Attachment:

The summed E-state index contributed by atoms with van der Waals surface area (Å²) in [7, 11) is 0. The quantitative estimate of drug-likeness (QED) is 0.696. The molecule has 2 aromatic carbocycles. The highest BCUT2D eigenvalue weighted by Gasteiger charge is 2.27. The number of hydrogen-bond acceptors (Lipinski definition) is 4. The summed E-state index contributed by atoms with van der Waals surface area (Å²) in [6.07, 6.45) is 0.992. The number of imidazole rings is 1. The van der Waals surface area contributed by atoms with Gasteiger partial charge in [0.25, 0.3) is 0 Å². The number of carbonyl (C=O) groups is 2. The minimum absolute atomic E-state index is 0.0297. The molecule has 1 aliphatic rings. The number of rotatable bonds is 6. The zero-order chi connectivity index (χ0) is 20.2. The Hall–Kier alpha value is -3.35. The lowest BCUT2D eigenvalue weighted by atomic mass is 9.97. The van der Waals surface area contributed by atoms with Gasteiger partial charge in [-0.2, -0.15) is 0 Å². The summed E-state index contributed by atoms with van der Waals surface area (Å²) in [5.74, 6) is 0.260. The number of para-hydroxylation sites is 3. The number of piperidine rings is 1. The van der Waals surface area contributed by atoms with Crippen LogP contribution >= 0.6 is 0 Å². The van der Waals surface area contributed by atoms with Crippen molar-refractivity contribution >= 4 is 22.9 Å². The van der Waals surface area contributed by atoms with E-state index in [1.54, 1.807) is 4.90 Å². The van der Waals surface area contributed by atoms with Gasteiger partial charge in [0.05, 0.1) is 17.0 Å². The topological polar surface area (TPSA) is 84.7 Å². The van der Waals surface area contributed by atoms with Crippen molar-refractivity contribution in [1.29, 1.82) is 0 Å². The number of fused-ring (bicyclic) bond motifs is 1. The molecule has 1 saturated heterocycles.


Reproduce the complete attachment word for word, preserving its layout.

The summed E-state index contributed by atoms with van der Waals surface area (Å²) in [7, 11) is 0. The quantitative estimate of drug-likeness (QED) is 0.696. The molecule has 2 aromatic carbocycles. The highest BCUT2D eigenvalue weighted by Gasteiger charge is 2.27. The number of hydrogen-bond acceptors (Lipinski definition) is 4. The summed E-state index contributed by atoms with van der Waals surface area (Å²) in [6.07, 6.45) is 0.992. The number of imidazole rings is 1. The van der Waals surface area contributed by atoms with Gasteiger partial charge in [0.25, 0.3) is 0 Å². The number of carbonyl (C=O) groups is 2. The minimum absolute atomic E-state index is 0.0297. The molecule has 1 aliphatic rings. The number of rotatable bonds is 6. The zero-order chi connectivity index (χ0) is 20.2. The Hall–Kier alpha value is -3.35. The lowest BCUT2D eigenvalue weighted by atomic mass is 9.97. The van der Waals surface area contributed by atoms with Gasteiger partial charge in [-0.2, -0.15) is 0 Å². The summed E-state index contributed by atoms with van der Waals surface area (Å²) in [5.74, 6) is 0.260. The number of para-hydroxylation sites is 3. The number of piperidine rings is 1. The van der Waals surface area contributed by atoms with Crippen LogP contribution >= 0.6 is 0 Å². The van der Waals surface area contributed by atoms with Crippen molar-refractivity contribution >= 4 is 22.9 Å². The van der Waals surface area contributed by atoms with E-state index in [1.54, 1.807) is 4.90 Å². The van der Waals surface area contributed by atoms with Gasteiger partial charge in [0.05, 0.1) is 17.0 Å². The topological polar surface area (TPSA) is 84.7 Å². The van der Waals surface area contributed by atoms with Crippen molar-refractivity contribution in [1.29, 1.82) is 0 Å². The number of fused-ring (bicyclic) bond motifs is 1. The molecule has 1 saturated heterocycles.